Depending upon the energy range of epithermal neutrons detected, as determined by the cut-off energy of the detector, the decay constant λ may also depend upon the type of hydrogen in the formation. Thus, a detector surrounded by an ideal sharp cut-off filter with a cut-off energy of Vc will be sensitive or insensitive to the state of chemical binding of hydrogen with the formation depending upon the relationship between the cut-off energy, Vc, and the speed, Vb, corresponding to the chemical bonding energy of hydrogen. For a formation containing both free hydrogen and bound hydrogen and assuming an ideal sharp cut-off filter for the detector, where Vc is equal to or greater than Vb, the scattering reactions which influence the measured epithermal neutron decay are the same for bound hydrogen and free hydrogen. For a detector in which Vc is less than Vb, the scattering reactions for bound hydrogen have little effect upon the measured epithermal neutron decay and as a result the die-away rate is lower than it would be if all the hydrogen present were free. With no bound hydrogen, λ measured by the detector with Vc greater than Vb will be larger than λ measured by the detector with Vc less than Vb. As the fraction of bound hydrogen increases, λ measured with Vc less than Vb will decrease relative to its value if all the hydrogen were free. There is no change in λ measured by the other detector as the fraction of bound hydrogen increases.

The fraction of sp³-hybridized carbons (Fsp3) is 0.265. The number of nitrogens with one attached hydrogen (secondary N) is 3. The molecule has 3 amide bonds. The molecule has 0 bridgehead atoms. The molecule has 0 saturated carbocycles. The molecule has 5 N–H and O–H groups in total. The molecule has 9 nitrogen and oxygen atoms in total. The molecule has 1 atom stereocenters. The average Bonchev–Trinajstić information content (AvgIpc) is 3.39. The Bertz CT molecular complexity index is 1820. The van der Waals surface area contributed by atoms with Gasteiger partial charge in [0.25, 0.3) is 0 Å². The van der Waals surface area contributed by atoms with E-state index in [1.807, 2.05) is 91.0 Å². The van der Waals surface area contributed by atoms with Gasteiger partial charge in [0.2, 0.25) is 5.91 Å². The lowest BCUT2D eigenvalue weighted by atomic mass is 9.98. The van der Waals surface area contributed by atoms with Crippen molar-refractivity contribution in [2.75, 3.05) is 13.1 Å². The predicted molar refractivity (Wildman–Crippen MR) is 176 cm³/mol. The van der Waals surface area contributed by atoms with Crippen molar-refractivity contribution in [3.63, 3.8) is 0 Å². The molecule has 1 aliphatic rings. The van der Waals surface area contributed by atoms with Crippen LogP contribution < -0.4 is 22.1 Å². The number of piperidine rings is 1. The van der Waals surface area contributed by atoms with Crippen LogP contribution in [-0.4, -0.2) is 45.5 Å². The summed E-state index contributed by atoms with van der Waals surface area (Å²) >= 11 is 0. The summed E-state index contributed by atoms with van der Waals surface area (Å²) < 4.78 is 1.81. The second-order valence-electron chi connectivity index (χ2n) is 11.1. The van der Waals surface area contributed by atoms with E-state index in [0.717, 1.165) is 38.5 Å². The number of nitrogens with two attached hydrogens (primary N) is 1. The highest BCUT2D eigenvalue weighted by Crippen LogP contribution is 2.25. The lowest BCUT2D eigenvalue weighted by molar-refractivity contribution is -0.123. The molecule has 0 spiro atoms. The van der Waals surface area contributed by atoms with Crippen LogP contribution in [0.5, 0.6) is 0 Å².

As noted previously, the decay constant λ may be correlated with the neutron porosity of the formation. For a detector having a cut-off speed Vc greater than Vb, the total hydrogen content will be measured and the neutron porosity measured will be characterized by the following relationship:
φ=measured neutron porosity,
φF =neutron porosity of free hydrogen, and
φB =neutron porosity equivalent to bound hydrogen.